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Kyrgyzstan, the EU concerned. The word is a little weak! (shift)

(B2, In Luxembourg) The 27 Foreign Ministers of the European Union, meeting in Luxembourg today, reached conclusions on Kyrgyzstan which seem a little short of the situation. They thus express their “serious concern” in the face of the violence between Uzbekhs and Kyrgyz people who are agitating the south of Kyrgyzstan which have “a significant number of victims".

The 27 underline the “need to restore public order and respect for the rule of law and insists that all violence and provocations can cease immediately. Dialogue must be restored as a priority. They also call “all parties concerned, as well as neighboring countries (NB: Uzbekistan in particular), to take appropriate measures to preserve access to vulnerable populations and contribute, if appropriate, to corridors and support points humanitarian, in accordance with international law.”

The EU sent its special representative to the region, Pierre Morel, in close liaison with the OSCE and the UN. The European Commission is preparing an emergency financial decision (1).

Download the statement

A somewhat weak statement.

However, inter-ethnic violence has left more than 100 dead and more than 1200 injured at the latest assessment according to the Kyrgyz authorities (assessment which rose to 170 dead and 1800 injured, on June 15). A very provisional result. Because according to the ICRC, the International Committee of the Red Cross “ it is likely that the number of confirmed dead will increase as bodies can be recovered. 80 people fled their homes. (…) According to various sources, injured and sick patients no longer go to hospitals for fear of being victims of violence; medical staff attacked while trying to evacuate patients. » Listening to these testimonies, we have the impression of a mini-Rwanda. A first humanitarian plane arrived on Sunday, a dozen others have been scheduled.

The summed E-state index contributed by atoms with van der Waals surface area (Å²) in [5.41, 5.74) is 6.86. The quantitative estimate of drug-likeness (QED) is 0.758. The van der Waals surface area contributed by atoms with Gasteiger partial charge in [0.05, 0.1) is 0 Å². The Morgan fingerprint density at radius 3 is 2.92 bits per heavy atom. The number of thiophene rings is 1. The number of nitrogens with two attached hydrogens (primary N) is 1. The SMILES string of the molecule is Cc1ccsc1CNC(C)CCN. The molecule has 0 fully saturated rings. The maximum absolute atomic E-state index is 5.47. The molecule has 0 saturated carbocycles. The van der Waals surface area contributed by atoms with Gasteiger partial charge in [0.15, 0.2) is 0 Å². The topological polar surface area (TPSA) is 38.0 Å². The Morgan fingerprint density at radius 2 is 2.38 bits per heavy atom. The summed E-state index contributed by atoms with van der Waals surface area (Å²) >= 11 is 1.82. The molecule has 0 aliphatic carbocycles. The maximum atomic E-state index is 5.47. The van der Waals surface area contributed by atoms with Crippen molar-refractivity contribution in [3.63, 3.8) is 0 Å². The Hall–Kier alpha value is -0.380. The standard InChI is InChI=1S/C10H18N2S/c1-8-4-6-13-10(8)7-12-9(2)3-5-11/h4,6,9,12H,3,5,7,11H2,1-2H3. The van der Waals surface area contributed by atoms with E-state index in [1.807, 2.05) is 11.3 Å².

(Update June 15)

On June 15, the European Commission released 5 million euros to finance aid to victims. “The news from Kyrgyzstan is not good,” explained Kristalina Georgieva, the European Commissioner for Humanitarian Aid, on this occasion. “Many people died and thousands of innocent civilians fled for their lives in Uzbekistan.” European aid is diversified (food, water, emergency medical aid, shelter, psychosocial assistance to victims) and will be distributed to NGOs and UN organizations and “will benefit both the Kyrgyz and the Uzbekhs.”

(Nicolas Gros-Verheyde)

Nicolas Gros Verheyde

Chief editor of the B2 site. Graduated in European law from the University of Paris I Pantheon Sorbonne and listener to the 65th session of the IHEDN (Institut des Hautes Etudes de la Défense Nationale. Journalist since 1989, founded B2 - Bruxelles2 in 2008. EU/NATO correspondent in Brussels for Sud-Ouest (previously West-France and France-Soir).